The S&P 500 index continued the bullish momentum in the first weeks of 2021 and made a new record high at the end of last week. We are cautiously bullish, as the combination of the rollout of COVID19 vaccinations, expectations for additional fiscal stimulus, and a rebounding economy can continue to fuel the gains. However, in our view, international tensions and the uncertainty around anticipated tax legislation can become headwinds for the equity market.
Steadily rising interest rates caused long-term Treasury bonds to enter a declining trend starting in August 2020. This declining trend continued in January 2021 (Chart 2).
While large-cap technology and other growth investments received most of the attention in recent months, we’d like to note that value stocks have outperformed the large-cap S&P 500 index (Chart 3). We think that this is largely due to money coming out of declining bond investments. In essence, dividend-paying value stocks are taking the place of traditional income-oriented bond funds.
Small-caps are also outperforming large-caps since the lows of the COVID19-related market panic in March 2020 (Chart 4). Since smaller capitalization companies were impacted more severely in the pandemic, a rebounding post-covid economy makes small-cap stocks more attractive, as a group.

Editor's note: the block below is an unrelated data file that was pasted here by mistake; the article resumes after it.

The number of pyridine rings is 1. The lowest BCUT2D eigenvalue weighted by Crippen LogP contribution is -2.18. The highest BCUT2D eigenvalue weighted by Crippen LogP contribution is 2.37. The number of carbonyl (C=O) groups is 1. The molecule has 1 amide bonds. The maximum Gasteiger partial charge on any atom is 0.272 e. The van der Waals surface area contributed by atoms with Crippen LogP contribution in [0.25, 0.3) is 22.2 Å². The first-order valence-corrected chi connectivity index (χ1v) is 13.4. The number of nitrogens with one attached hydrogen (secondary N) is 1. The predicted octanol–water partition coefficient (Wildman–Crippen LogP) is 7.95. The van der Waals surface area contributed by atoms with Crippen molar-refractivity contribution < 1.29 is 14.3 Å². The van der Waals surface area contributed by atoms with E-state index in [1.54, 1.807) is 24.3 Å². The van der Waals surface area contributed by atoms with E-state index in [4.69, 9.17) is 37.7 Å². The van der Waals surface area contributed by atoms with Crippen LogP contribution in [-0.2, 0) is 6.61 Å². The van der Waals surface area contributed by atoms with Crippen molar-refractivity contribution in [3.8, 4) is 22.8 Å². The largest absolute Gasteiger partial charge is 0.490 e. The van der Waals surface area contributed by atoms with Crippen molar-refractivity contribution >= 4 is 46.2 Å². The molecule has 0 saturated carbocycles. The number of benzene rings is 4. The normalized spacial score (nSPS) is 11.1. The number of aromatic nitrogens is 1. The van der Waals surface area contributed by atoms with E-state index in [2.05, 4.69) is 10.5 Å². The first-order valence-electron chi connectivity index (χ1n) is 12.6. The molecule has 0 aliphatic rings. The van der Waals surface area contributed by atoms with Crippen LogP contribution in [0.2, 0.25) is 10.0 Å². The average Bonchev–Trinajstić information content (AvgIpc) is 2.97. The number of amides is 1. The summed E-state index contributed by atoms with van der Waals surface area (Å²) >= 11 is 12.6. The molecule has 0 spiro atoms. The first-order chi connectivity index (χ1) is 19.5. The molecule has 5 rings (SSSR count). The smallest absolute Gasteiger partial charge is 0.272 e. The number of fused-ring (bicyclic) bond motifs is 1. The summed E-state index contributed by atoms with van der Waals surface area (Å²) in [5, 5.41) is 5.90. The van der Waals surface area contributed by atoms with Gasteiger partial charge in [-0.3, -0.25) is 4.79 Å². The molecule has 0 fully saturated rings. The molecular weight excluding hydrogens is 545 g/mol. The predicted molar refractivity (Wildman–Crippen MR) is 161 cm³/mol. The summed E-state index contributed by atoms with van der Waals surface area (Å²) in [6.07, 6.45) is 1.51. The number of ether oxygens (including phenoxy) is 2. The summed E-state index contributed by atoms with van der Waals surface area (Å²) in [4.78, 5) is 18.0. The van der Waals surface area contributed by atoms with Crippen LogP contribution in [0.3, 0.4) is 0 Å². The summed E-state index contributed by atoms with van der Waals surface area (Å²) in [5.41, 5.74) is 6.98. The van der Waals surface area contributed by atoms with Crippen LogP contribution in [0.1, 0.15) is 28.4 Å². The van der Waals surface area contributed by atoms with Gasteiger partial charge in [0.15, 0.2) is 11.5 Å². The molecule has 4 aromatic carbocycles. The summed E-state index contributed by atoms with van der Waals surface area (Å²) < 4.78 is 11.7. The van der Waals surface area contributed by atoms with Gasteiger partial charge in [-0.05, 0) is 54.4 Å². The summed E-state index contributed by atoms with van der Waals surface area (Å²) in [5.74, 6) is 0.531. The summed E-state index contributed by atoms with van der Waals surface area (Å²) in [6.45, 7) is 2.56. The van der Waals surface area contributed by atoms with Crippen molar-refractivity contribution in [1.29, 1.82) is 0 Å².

We see the declining trend for the U.S. dollar vs. the basket of major currencies continuing, but the weakness will probably depend on the extent and frequency of the fiscal stimulus and changes in monetary policy.
In part due to the weakening dollar and part due to the strengthening global economy, natural resources are in a rising trend. I’d like to highlight here the benchmark West Texas Intermediate Crude (WTIC) oil. WTIC hovered in a broad trading range between August and November of last year but started a steady climb after the first positive news about the COVID19 vaccines became available (Chart 5). We would not be surprised to see natural resources performing well in 2021.
International markets are also providing exciting performance currently with emerging markets leading the way (Chart 7), as economies in Southeast Asia seem to recover faster from the pandemic than the U.S., and Latin American economies benefitting from the natural resources boom.
European markets are starting to lag the S&P 500 index (Chart 8), probably due to a slower pace of the vaccinations, and the short-term economic disruption caused by BREXIT. A notable exceptions are Southern European countries, such as Italy and Greece, which will benefit from increased tourism post-covid.
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